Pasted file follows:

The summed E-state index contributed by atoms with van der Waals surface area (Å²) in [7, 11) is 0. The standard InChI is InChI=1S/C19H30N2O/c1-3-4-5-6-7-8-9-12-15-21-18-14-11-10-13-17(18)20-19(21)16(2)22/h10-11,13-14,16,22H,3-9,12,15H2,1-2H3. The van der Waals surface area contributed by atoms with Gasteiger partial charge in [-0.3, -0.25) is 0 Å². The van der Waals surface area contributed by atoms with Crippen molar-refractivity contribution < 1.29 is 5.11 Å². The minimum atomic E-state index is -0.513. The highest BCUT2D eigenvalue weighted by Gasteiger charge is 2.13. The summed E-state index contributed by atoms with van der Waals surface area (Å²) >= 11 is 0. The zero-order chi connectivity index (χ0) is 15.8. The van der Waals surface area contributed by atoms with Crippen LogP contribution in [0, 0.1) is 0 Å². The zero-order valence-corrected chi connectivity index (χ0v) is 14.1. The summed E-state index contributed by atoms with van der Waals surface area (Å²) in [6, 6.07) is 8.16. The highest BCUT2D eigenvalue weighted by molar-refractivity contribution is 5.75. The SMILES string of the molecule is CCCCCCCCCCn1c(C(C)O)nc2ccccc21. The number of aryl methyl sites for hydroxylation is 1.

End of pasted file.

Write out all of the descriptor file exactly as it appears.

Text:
The summed E-state index contributed by atoms with van der Waals surface area (Å²) in [7, 11) is 0. The standard InChI is InChI=1S/C19H30N2O/c1-3-4-5-6-7-8-9-12-15-21-18-14-11-10-13-17(18)20-19(21)16(2)22/h10-11,13-14,16,22H,3-9,12,15H2,1-2H3. The van der Waals surface area contributed by atoms with Gasteiger partial charge in [-0.3, -0.25) is 0 Å². The van der Waals surface area contributed by atoms with Crippen molar-refractivity contribution < 1.29 is 5.11 Å². The minimum atomic E-state index is -0.513. The highest BCUT2D eigenvalue weighted by Gasteiger charge is 2.13. The summed E-state index contributed by atoms with van der Waals surface area (Å²) >= 11 is 0. The zero-order chi connectivity index (χ0) is 15.8. The van der Waals surface area contributed by atoms with Crippen LogP contribution in [0, 0.1) is 0 Å². The zero-order valence-corrected chi connectivity index (χ0v) is 14.1. The summed E-state index contributed by atoms with van der Waals surface area (Å²) in [6, 6.07) is 8.16. The highest BCUT2D eigenvalue weighted by molar-refractivity contribution is 5.75. The SMILES string of the molecule is CCCCCCCCCCn1c(C(C)O)nc2ccccc21. The number of aryl methyl sites for hydroxylation is 1.